Generally, bike come in four sizes (Small, Medium, Large, XL); and a rider would get a smaller bike that they need; and just add spacer’s to get the handle/aero bars to the preferred destination. The train of thought is that you can always make a bike bigger with spacer’s, but you can never make it smaller.  This is absolutely a passable thing to do, but like I said; if I’m going to invest a lot of money in being aero; it would be better to avoid using spacer’s as much as possible and get the proper size. Since the Shiv has more sizes available, it means that each size is more refined so will need less spacers.
The different sizes was just the first thing Shiv did to help with fit, it also embraced it’s flexibility. It is made to be very easy to adjust it’s reach and reach number’s. Stack and Reach are unique to each person, and generally can be a pain to get perfectly on any bike. Specialized had bike fitting in mind when it designed the Shiv and made something called a Control Tower Fit system that makes this entire process super easy.
Example of Stack and Reach lengths on different bikes (trishop.com)
To top it off, the Shiv had integrated storage! It has a fuelselage where the water bladder was actually inside the down tube of the bike, plus it has a fuel cell that goes between the tubes to store equipment and food, as you can see below:

I found the storage options very practical. The fuelselage (shown in the green rectangle above) would hold my hydration inside the frame. Bike frame’s are already hollow, so why not use that space for something useful, and more aerodynamic at the same time?  The straw will be right be at my aero-bars, which means I can drink while staying aero. I can also easily refill the bike with water since the opening is near the stem; and is designed for me to poor a bottle of water inside it quickly. I saw a few people do this in races, where they grabbed a bottle; turned it upside down; put it over the hole; and dumped the bottle entirely in the bike; all before they left the aid station. Very cool to see, but it highlighted just how easy it was! Also, keep in mind that since I’m going to be carrying water anyway, there is no increase in weight to do so.

Fuelcell example (tririg.com)
The fuelcell (shown above) has two different compartments. The bottom is specifically designed to hold an extra tube, CO2 cartridge, and a CO2 inflator. The top is made to hold gels, salt, and bars. I searched the web, and found a few good videos (and this) to see it for myself.  The top can hold 8 gel packets at once if I max it out, or 1 bar and 4 gel packets. In an Iron distance race, this would be enough food to get me by  for 1 loop, and refill it in special needs. It is also worth noting that the bike also has a bottle holder behind the seat; which I would use for electrolytes.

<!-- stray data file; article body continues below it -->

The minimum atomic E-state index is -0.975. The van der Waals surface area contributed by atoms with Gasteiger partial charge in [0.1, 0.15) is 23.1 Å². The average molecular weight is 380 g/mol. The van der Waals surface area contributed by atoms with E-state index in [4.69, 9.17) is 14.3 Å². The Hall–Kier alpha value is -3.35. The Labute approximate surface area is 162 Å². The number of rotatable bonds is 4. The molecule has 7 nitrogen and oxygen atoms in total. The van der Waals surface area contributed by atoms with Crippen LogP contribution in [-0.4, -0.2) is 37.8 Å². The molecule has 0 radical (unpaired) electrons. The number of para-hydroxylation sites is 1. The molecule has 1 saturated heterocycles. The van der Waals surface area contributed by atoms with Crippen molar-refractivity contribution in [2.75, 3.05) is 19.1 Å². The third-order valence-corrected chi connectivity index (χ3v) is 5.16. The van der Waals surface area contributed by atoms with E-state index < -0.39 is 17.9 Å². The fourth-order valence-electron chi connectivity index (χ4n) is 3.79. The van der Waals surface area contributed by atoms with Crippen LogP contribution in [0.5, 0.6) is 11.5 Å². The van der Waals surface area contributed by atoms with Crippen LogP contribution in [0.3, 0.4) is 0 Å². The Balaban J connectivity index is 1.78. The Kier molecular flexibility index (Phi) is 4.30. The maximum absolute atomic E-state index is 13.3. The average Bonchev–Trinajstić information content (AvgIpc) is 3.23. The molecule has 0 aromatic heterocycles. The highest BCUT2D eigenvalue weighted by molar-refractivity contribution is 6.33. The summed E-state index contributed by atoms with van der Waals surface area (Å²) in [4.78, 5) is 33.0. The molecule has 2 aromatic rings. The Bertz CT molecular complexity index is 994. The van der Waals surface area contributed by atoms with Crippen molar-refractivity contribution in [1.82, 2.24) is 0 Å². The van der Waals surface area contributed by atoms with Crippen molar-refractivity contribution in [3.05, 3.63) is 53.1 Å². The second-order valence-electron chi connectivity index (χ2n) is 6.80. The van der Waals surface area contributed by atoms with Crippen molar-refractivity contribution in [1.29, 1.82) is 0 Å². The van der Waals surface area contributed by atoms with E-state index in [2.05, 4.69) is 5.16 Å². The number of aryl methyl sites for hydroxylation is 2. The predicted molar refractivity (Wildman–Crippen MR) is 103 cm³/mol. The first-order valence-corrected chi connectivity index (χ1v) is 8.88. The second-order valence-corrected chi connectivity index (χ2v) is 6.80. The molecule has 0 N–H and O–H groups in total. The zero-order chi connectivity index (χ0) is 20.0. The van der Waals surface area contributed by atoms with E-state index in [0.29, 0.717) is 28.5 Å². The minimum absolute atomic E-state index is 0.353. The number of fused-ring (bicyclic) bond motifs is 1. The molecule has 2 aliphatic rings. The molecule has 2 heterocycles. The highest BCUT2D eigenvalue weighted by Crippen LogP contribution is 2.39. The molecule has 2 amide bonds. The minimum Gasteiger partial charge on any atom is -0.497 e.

Trinity vs Shiv

I felt great that I had 2 great bikes to choose from, but it was pulling teeth trying to compare them and choose one. I even tried out both bikes at a local shop to see what I would like better, but it didn’t help too much.  Economically, the prize point was similar enough ($3700 Shiv vs $3300 Trinity) where it didn’t weigh in. Trinity was familiar, Shiv had better storage, and I liked the look slightly more for the Shiv. I was a Giant loyalist, but Specialized had become a staple in triathlons and was highly thought of. The existing color’s of both did not pull me towards either… that was until the new 2018 models came out though..
On Kona Saturday, I went to my local bike shop randomly to say Hi, and they actually had the new Shiv there; with it’s brand new color. It was Red/Blue, but was also Purple/Grey depending on the angle you were viewing it on! I knew right away, that it was beautiful and that was the bike for me. I was already leaning towards the Shiv because of the slightly better storage options, but this clinched it for me.
My Winner, The Shiv

Next Steps…

If you thought picking the bike was hard, well it get’s a lot more interesting after this! In Part 3, I will detail the accessories, and fitting process. Choosing the type of bike, and choosing what bike is just the beginning. I will soon be entering the fitting process, and then jump into the world of carbon wheels, pedals, power meters, helmets, and electronic shifting.

Click here for Part 3